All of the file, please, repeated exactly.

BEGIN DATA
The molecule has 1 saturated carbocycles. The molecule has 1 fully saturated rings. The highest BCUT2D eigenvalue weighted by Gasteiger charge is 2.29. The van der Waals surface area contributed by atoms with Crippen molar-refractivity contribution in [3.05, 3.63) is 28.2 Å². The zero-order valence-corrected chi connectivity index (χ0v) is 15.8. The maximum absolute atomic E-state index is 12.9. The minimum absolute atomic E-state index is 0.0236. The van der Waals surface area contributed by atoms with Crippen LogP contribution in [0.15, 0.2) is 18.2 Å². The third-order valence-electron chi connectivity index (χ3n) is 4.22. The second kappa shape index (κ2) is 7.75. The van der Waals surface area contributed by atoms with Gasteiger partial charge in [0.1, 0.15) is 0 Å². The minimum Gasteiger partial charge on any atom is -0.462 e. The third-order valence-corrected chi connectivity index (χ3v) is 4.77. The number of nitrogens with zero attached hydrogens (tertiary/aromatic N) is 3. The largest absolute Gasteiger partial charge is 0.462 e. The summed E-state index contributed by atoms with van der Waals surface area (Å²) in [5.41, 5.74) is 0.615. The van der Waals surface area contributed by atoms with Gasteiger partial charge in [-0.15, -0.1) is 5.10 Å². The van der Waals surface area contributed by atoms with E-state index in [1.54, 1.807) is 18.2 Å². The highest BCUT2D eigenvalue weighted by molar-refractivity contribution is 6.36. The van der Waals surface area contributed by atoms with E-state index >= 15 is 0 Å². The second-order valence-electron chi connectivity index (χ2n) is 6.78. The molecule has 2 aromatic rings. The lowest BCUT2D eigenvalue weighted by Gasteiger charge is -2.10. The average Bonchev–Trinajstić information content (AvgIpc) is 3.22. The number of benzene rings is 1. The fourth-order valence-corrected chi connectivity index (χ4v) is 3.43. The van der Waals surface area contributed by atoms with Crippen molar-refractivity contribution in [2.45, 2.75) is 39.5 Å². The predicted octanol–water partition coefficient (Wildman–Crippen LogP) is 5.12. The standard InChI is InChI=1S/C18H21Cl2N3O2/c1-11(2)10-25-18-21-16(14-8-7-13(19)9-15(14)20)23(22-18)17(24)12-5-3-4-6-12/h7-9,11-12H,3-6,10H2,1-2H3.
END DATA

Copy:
The molecule has 1 saturated carbocycles. The molecule has 1 fully saturated rings. The highest BCUT2D eigenvalue weighted by Gasteiger charge is 2.29. The van der Waals surface area contributed by atoms with Crippen molar-refractivity contribution in [3.05, 3.63) is 28.2 Å². The zero-order valence-corrected chi connectivity index (χ0v) is 15.8. The maximum absolute atomic E-state index is 12.9. The minimum absolute atomic E-state index is 0.0236. The van der Waals surface area contributed by atoms with Crippen LogP contribution in [0.15, 0.2) is 18.2 Å². The third-order valence-electron chi connectivity index (χ3n) is 4.22. The second kappa shape index (κ2) is 7.75. The van der Waals surface area contributed by atoms with Gasteiger partial charge in [0.1, 0.15) is 0 Å². The minimum Gasteiger partial charge on any atom is -0.462 e. The third-order valence-corrected chi connectivity index (χ3v) is 4.77. The number of nitrogens with zero attached hydrogens (tertiary/aromatic N) is 3. The largest absolute Gasteiger partial charge is 0.462 e. The summed E-state index contributed by atoms with van der Waals surface area (Å²) in [5.41, 5.74) is 0.615. The van der Waals surface area contributed by atoms with Gasteiger partial charge in [-0.15, -0.1) is 5.10 Å². The van der Waals surface area contributed by atoms with E-state index in [1.54, 1.807) is 18.2 Å². The highest BCUT2D eigenvalue weighted by molar-refractivity contribution is 6.36. The van der Waals surface area contributed by atoms with E-state index >= 15 is 0 Å². The second-order valence-electron chi connectivity index (χ2n) is 6.78. The molecule has 2 aromatic rings. The lowest BCUT2D eigenvalue weighted by Gasteiger charge is -2.10. The average Bonchev–Trinajstić information content (AvgIpc) is 3.22. The number of benzene rings is 1. The fourth-order valence-corrected chi connectivity index (χ4v) is 3.43. The van der Waals surface area contributed by atoms with Crippen molar-refractivity contribution in [2.45, 2.75) is 39.5 Å². The predicted octanol–water partition coefficient (Wildman–Crippen LogP) is 5.12. The standard InChI is InChI=1S/C18H21Cl2N3O2/c1-11(2)10-25-18-21-16(14-8-7-13(19)9-15(14)20)23(22-18)17(24)12-5-3-4-6-12/h7-9,11-12H,3-6,10H2,1-2H3.